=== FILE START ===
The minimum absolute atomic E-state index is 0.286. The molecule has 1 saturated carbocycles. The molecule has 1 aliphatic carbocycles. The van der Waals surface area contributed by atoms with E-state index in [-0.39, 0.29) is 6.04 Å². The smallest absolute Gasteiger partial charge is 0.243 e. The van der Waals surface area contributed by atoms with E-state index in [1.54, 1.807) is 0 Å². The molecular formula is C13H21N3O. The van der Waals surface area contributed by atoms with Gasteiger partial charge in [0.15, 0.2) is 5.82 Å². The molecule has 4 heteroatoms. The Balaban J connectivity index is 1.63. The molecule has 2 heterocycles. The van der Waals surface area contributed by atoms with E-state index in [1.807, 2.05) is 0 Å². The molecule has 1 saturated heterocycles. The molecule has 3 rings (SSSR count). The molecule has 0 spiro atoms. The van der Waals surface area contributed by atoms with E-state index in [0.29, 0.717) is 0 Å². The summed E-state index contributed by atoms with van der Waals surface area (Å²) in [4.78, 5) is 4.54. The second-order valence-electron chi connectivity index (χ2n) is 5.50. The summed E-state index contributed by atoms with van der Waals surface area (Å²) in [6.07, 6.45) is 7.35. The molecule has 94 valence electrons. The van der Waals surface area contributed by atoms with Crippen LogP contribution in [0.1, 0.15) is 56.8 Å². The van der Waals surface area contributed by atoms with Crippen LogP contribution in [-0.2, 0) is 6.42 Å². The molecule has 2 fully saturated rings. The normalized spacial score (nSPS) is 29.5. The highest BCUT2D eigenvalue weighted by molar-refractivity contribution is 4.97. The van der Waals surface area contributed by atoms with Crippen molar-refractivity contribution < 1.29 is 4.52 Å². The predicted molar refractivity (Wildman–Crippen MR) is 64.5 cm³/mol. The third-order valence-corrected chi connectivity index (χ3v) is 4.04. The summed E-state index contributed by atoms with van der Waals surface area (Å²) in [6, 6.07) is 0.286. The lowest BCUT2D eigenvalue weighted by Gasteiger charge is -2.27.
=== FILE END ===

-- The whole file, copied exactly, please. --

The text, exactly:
The minimum absolute atomic E-state index is 0.286. The molecule has 1 saturated carbocycles. The molecule has 1 aliphatic carbocycles. The van der Waals surface area contributed by atoms with E-state index in [-0.39, 0.29) is 6.04 Å². The smallest absolute Gasteiger partial charge is 0.243 e. The van der Waals surface area contributed by atoms with E-state index in [1.54, 1.807) is 0 Å². The molecular formula is C13H21N3O. The van der Waals surface area contributed by atoms with Gasteiger partial charge in [0.15, 0.2) is 5.82 Å². The molecule has 4 heteroatoms. The Balaban J connectivity index is 1.63. The molecule has 2 heterocycles. The van der Waals surface area contributed by atoms with E-state index in [1.807, 2.05) is 0 Å². The molecule has 1 saturated heterocycles. The molecule has 3 rings (SSSR count). The molecule has 0 spiro atoms. The van der Waals surface area contributed by atoms with E-state index in [0.29, 0.717) is 0 Å². The summed E-state index contributed by atoms with van der Waals surface area (Å²) in [4.78, 5) is 4.54. The second-order valence-electron chi connectivity index (χ2n) is 5.50. The summed E-state index contributed by atoms with van der Waals surface area (Å²) in [6.07, 6.45) is 7.35. The molecule has 94 valence electrons. The van der Waals surface area contributed by atoms with Crippen LogP contribution in [0.1, 0.15) is 56.8 Å². The van der Waals surface area contributed by atoms with Crippen LogP contribution in [-0.2, 0) is 6.42 Å². The molecule has 2 fully saturated rings. The normalized spacial score (nSPS) is 29.5. The highest BCUT2D eigenvalue weighted by molar-refractivity contribution is 4.97. The van der Waals surface area contributed by atoms with Crippen molar-refractivity contribution < 1.29 is 4.52 Å². The predicted molar refractivity (Wildman–Crippen MR) is 64.5 cm³/mol. The third-order valence-corrected chi connectivity index (χ3v) is 4.04. The summed E-state index contributed by atoms with van der Waals surface area (Å²) in [6, 6.07) is 0.286. The lowest BCUT2D eigenvalue weighted by Gasteiger charge is -2.27.